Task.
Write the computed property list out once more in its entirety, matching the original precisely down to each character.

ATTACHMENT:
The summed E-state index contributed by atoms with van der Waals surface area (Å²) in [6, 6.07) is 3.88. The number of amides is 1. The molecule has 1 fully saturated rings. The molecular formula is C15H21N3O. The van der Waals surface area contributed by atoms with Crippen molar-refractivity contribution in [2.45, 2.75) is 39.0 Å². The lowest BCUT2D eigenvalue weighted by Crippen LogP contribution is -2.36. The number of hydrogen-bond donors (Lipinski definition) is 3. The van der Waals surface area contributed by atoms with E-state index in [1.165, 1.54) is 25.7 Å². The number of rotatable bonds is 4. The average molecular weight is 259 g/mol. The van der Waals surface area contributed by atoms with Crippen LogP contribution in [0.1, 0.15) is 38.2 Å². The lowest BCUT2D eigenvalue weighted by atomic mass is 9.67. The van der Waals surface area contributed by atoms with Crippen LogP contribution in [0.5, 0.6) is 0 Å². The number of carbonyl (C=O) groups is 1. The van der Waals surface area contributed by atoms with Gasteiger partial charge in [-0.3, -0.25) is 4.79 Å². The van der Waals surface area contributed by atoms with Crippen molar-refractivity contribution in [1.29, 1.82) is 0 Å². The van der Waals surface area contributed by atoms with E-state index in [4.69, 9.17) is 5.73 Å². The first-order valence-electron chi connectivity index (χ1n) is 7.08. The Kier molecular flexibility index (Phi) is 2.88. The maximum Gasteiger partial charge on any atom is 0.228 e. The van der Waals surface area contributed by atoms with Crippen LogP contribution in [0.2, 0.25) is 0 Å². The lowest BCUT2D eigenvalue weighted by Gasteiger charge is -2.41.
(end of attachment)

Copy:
The summed E-state index contributed by atoms with van der Waals surface area (Å²) in [6, 6.07) is 3.88. The number of amides is 1. The molecule has 1 fully saturated rings. The molecular formula is C15H21N3O. The van der Waals surface area contributed by atoms with Crippen molar-refractivity contribution in [2.45, 2.75) is 39.0 Å². The lowest BCUT2D eigenvalue weighted by Crippen LogP contribution is -2.36. The number of hydrogen-bond donors (Lipinski definition) is 3. The van der Waals surface area contributed by atoms with E-state index in [1.165, 1.54) is 25.7 Å². The number of rotatable bonds is 4. The average molecular weight is 259 g/mol. The van der Waals surface area contributed by atoms with Crippen LogP contribution in [0.1, 0.15) is 38.2 Å². The lowest BCUT2D eigenvalue weighted by atomic mass is 9.67. The van der Waals surface area contributed by atoms with Crippen LogP contribution in [0.5, 0.6) is 0 Å². The number of carbonyl (C=O) groups is 1. The van der Waals surface area contributed by atoms with Gasteiger partial charge in [-0.3, -0.25) is 4.79 Å². The van der Waals surface area contributed by atoms with Crippen molar-refractivity contribution in [1.29, 1.82) is 0 Å². The van der Waals surface area contributed by atoms with E-state index in [4.69, 9.17) is 5.73 Å². The first-order valence-electron chi connectivity index (χ1n) is 7.08. The Kier molecular flexibility index (Phi) is 2.88. The maximum Gasteiger partial charge on any atom is 0.228 e. The van der Waals surface area contributed by atoms with Crippen LogP contribution in [0.2, 0.25) is 0 Å². The lowest BCUT2D eigenvalue weighted by Gasteiger charge is -2.41.